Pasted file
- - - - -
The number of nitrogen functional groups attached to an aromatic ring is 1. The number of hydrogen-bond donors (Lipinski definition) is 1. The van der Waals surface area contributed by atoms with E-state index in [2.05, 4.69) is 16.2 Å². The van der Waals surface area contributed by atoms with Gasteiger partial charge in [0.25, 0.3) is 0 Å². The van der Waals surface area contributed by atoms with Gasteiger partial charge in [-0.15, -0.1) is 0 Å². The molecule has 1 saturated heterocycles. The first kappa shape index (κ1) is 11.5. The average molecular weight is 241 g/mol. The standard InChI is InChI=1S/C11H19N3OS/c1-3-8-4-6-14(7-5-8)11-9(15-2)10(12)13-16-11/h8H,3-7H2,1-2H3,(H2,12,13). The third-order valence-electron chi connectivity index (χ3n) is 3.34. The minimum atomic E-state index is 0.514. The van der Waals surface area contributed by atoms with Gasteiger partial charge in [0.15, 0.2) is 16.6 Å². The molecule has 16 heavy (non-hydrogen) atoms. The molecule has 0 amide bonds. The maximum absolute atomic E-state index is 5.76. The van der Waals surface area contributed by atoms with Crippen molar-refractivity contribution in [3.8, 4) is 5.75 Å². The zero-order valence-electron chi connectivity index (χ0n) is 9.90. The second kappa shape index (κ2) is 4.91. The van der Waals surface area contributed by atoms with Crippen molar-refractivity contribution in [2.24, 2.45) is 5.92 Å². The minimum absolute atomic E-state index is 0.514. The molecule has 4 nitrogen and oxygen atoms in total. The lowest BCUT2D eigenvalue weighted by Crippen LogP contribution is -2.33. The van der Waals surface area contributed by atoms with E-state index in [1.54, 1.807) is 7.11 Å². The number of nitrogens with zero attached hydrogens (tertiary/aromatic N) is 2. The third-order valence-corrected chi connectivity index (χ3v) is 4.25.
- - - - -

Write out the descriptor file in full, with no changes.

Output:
The number of nitrogen functional groups attached to an aromatic ring is 1. The number of hydrogen-bond donors (Lipinski definition) is 1. The van der Waals surface area contributed by atoms with E-state index in [2.05, 4.69) is 16.2 Å². The van der Waals surface area contributed by atoms with Gasteiger partial charge in [0.25, 0.3) is 0 Å². The van der Waals surface area contributed by atoms with Gasteiger partial charge in [-0.15, -0.1) is 0 Å². The molecule has 1 saturated heterocycles. The first kappa shape index (κ1) is 11.5. The average molecular weight is 241 g/mol. The standard InChI is InChI=1S/C11H19N3OS/c1-3-8-4-6-14(7-5-8)11-9(15-2)10(12)13-16-11/h8H,3-7H2,1-2H3,(H2,12,13). The third-order valence-electron chi connectivity index (χ3n) is 3.34. The minimum atomic E-state index is 0.514. The van der Waals surface area contributed by atoms with Gasteiger partial charge in [0.15, 0.2) is 16.6 Å². The molecule has 16 heavy (non-hydrogen) atoms. The molecule has 0 amide bonds. The maximum absolute atomic E-state index is 5.76. The van der Waals surface area contributed by atoms with Crippen molar-refractivity contribution in [3.8, 4) is 5.75 Å². The zero-order valence-electron chi connectivity index (χ0n) is 9.90. The second kappa shape index (κ2) is 4.91. The van der Waals surface area contributed by atoms with Crippen molar-refractivity contribution in [2.24, 2.45) is 5.92 Å². The minimum absolute atomic E-state index is 0.514. The molecule has 4 nitrogen and oxygen atoms in total. The lowest BCUT2D eigenvalue weighted by Crippen LogP contribution is -2.33. The van der Waals surface area contributed by atoms with E-state index in [1.54, 1.807) is 7.11 Å². The number of nitrogens with zero attached hydrogens (tertiary/aromatic N) is 2. The third-order valence-corrected chi connectivity index (χ3v) is 4.25.